Sunday, February 28, 2010

Shipwrecks of Cork Harbour - recommended site!

I've come across an excellent website named The Shipwrecks of Cork Harbour which I highly recommend to anyone with even a passing interest in all things maritime, local history and Cork Harbour in particular. It's not just shipwrecks but also the story of the harbour's naval tradition and sealife too.

Cruise Liner schedule for 2010

As you can see, my New Year resolution to keep this blog updated regularly went with most other such resolutions and I haven't posted here for a full two months!

I'm making no rash promises now, but I have something to post at last!

The Port of Cork cruise liner schedule has been published and is available on the port company's website at .

Once again it looks like a great year for liner visits with over 50 confirmed already including the Cunard line's new Queen Victoria and two visits from Royal Carribbean line's Independence of the Seas. Most of the ships are, as usual, coming to the cruise liner terminal at Cobh's Deepwater Quay. (NOTE: the car park beside the Deepwater Quay is currently full of huge water-filled potholes, someone needs to take note!).

Other port activity includes the long-awaited return of a direct car ferry service between Cork and the UK. Originaly due to start on March 1st, the arrival of the mv Julia has been postponed for a week as the ship isn't quite ready yet. The new service is a very welcome development - better late than never!

There's also a new cargo only service between Cork and France, courtesy of the BG Freight Line which is to operate a container service between Cork and the French ports of Montoir de Bretagne and Brest. This will also link up, via the line's other services from these ports to Rotterdam, Dublin and Belfast and the UK ports of Grangemouth and Teesport.

Last, but not least, a very welcome return of some good weather (by late February standards). It's still cold but it's good to see the sun shining after such a cold and wet winter!

Thursday, December 24, 2009

Christmas & New Year Greetings

Thanks to all the regular visitors and "fans" of the Old Blog Cabin for bearing with me during the last year or so of relative inactivity. I will try to post more often in the New Year.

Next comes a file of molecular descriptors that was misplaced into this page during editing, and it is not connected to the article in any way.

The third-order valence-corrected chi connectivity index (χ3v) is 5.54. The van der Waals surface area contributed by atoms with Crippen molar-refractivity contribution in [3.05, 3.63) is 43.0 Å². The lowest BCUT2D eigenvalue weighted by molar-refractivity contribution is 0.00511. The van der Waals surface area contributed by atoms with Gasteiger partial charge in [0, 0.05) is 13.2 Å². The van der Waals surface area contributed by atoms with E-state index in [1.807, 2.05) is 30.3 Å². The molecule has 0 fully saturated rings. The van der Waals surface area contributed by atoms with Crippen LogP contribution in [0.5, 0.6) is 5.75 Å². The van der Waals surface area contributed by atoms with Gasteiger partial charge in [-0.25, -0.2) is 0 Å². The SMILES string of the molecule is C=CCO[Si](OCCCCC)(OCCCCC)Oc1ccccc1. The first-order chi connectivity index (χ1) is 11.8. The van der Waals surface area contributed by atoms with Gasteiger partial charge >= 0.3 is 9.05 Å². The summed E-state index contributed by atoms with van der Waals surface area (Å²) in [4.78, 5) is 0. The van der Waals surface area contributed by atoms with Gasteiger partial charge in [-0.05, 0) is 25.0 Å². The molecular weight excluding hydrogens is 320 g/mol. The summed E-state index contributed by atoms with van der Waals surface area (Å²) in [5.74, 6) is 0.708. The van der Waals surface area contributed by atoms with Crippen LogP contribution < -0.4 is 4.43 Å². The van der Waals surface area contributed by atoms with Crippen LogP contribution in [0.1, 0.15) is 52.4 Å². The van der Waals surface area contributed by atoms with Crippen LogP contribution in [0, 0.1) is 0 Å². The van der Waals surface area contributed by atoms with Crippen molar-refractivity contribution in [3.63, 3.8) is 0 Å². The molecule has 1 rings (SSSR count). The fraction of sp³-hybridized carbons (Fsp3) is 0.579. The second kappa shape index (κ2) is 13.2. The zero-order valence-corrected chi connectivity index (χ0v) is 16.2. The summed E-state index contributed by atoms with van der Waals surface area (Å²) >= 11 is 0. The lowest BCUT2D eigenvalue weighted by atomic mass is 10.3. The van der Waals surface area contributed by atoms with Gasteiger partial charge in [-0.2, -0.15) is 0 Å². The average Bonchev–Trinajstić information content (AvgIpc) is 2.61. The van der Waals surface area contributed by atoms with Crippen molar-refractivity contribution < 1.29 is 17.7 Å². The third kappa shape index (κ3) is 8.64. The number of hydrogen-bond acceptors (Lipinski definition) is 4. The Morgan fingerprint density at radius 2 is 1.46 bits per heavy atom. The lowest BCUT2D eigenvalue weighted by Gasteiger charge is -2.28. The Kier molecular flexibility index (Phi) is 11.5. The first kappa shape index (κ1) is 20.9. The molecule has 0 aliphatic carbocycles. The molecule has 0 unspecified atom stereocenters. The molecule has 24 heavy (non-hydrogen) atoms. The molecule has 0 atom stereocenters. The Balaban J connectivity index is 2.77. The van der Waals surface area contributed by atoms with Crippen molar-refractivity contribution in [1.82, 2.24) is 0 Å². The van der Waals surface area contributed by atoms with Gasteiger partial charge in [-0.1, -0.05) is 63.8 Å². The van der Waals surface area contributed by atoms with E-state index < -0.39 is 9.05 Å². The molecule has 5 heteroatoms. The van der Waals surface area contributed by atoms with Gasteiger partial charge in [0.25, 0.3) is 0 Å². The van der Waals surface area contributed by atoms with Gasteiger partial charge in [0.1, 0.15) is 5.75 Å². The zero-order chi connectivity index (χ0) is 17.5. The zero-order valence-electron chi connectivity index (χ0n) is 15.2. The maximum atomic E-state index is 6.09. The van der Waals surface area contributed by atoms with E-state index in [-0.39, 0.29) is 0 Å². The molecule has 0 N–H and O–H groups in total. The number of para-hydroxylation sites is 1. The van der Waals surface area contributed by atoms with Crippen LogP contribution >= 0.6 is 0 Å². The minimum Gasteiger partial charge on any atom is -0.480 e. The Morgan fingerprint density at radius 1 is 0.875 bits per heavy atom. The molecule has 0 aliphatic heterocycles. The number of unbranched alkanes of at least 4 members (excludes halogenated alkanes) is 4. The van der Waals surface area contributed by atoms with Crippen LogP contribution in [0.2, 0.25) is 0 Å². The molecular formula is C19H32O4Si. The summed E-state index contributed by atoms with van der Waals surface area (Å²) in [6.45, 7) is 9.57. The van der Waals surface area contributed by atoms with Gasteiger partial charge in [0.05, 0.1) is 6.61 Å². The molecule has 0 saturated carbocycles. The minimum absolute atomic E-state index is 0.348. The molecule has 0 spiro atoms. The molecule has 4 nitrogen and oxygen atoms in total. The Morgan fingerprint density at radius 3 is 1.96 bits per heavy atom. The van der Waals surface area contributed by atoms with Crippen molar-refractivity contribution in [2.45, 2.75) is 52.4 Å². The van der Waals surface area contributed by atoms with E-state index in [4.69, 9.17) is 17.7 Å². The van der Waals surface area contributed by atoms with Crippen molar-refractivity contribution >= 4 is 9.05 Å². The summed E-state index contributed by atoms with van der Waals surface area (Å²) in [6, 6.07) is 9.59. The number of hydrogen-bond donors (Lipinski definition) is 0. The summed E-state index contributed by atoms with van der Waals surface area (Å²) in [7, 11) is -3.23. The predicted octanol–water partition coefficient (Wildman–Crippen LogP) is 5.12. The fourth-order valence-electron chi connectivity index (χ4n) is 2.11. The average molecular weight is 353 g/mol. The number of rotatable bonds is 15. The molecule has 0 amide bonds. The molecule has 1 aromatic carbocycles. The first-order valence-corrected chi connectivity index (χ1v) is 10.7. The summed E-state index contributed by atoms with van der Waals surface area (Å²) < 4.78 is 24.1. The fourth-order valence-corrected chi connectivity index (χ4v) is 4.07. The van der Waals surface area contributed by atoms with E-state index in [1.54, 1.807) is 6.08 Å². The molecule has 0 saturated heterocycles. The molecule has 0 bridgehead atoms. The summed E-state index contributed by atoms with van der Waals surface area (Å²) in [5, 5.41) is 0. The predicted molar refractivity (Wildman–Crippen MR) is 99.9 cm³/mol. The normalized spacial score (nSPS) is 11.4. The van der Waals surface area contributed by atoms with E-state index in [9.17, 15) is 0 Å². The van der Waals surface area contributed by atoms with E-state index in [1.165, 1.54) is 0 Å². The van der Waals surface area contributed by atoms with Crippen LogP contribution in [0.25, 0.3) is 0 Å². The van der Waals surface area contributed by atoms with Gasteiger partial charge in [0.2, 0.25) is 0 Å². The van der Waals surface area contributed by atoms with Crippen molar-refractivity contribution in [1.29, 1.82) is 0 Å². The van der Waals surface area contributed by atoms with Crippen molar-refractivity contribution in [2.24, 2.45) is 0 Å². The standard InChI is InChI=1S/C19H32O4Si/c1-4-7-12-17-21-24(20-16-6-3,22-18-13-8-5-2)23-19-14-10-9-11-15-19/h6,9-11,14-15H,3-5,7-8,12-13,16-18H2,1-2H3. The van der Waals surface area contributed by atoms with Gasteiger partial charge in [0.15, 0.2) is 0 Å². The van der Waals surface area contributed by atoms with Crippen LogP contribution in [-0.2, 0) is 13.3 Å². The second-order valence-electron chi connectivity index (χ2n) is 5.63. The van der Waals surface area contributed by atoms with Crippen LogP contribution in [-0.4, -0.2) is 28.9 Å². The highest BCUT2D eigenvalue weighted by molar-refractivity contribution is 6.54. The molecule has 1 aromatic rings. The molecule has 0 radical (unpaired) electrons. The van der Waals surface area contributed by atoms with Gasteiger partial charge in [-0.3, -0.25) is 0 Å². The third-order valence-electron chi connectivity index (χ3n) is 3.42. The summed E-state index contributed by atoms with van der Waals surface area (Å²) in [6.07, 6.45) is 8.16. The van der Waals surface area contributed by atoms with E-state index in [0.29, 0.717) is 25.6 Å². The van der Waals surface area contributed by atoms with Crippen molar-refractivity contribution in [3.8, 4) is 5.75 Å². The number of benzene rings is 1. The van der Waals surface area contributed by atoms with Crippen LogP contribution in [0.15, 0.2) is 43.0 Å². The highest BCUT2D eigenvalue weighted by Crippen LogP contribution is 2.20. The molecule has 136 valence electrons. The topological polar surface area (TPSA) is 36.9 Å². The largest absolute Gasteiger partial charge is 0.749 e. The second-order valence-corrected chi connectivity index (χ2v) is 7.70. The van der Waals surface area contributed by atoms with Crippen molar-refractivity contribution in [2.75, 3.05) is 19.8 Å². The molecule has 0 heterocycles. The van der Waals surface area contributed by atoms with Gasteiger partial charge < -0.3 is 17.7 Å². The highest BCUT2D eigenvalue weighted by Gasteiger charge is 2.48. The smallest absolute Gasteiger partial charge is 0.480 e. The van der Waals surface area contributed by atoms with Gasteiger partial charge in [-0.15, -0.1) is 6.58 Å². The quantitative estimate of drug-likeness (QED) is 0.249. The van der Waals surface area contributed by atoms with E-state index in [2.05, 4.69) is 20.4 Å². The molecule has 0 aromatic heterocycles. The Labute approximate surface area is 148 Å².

I would like to wish all of you a peaceful and joyous Christmas and a Happy New Year. In particular for those of you who will be at sea or tied up in a port far from home over the festive season I wish you the traditional Beanachtaí na Nollaig (Christmas Greetings in the Irish language) and safe return home soon to friends and family no matter where they may be.

Finally if you'll be in Cobh or Cork Harbour over the Christmas / New Year season you'll find plenty to do in this link which I should have posted much sooner.

Sunday, December 6, 2009

Liam Clancy - Home from the Sea

I'm posting this for no better reason than to pay tribute to the late, great Liam Clancy who died earlier this week. This is one of his most popular songs and one which all seafarers can identify with.

Liam Clancy (1935-2009). Born Carrick-on-Suir, Co. Tipperary, died in Cork City. Ní bhéidh a leithéid aris ann.

Monday, November 23, 2009

Cork's maritime past comes back with a bang

The City and County of Cork got a sharp reminder of its maritime heritage over the past week with the worst floods in living memory.

The people of Cork are no strangers to flooding, but the floods which began on Thursday 19th November were something different. Cork was not the only place affected. The floods extended over a large area of Ireland and our neighbouring island, but Cork was one of the most badly affected areas in Ireland.

Cork city is built on a marsh, known in Irish as Corcach mór na Mumhan, the Great Marsh of Munster. The city centre is a series of about six islands and lots of smaller ones which have been drained and channelled. The main street of the city, St. Patrick's Street, was once a channel of the River Lee and much of the city centre is barely above high tide mark. Other streets that were previously waterways include the South Mall, Emmet Place and Drawbridge Street. When a combination of heavy rain of the type we had last week conspires with high tides and high winds the city gets flooded. What we got last Thursday could be called "the Perfect Flood". Except for those affected by it, who would call it something different.

Over 400 years ago the English poet Edmund Spenser wrote about the nature of Cork city in his epic poem The Faerie Queen, "The spreading Lee, that like an island fayre, Encloseth Corke with its divided flood".

The picture above shows Washington Street (then known as George's Street) at the height of the great flood of 1853. The same flood partially washed away St. Patrick's Bridge, not long after its predecessor had been washed away completely by another flood. Thankfully that didn't happen in the 2009 floods, although two people perished in Britain, one of them a police officer swept away when a bridge collapsed.

It all goes to show that we cannot take the planet upon which we live and its environment for granted. There is an interrelationship between the environment and those things we build on it. If you divert water from one place it must re-emerge somewhere else. Global warming is a reality and it is a fact that some of the wettest (as well as some of the warmest) years this century have taken place within the last two decades.

There is no doubt that more and more money is going to have to be spent on flood protection over the next few years. In some countries it is far more severe with places such as Bangladesh in dire trouble and large scale moving of people and cities may have to take place (except the developing world is turning a blind eye).
In places like Cork we are likely to see even more floods and other unusual weather phenomena. We seriously need to get prepared for them.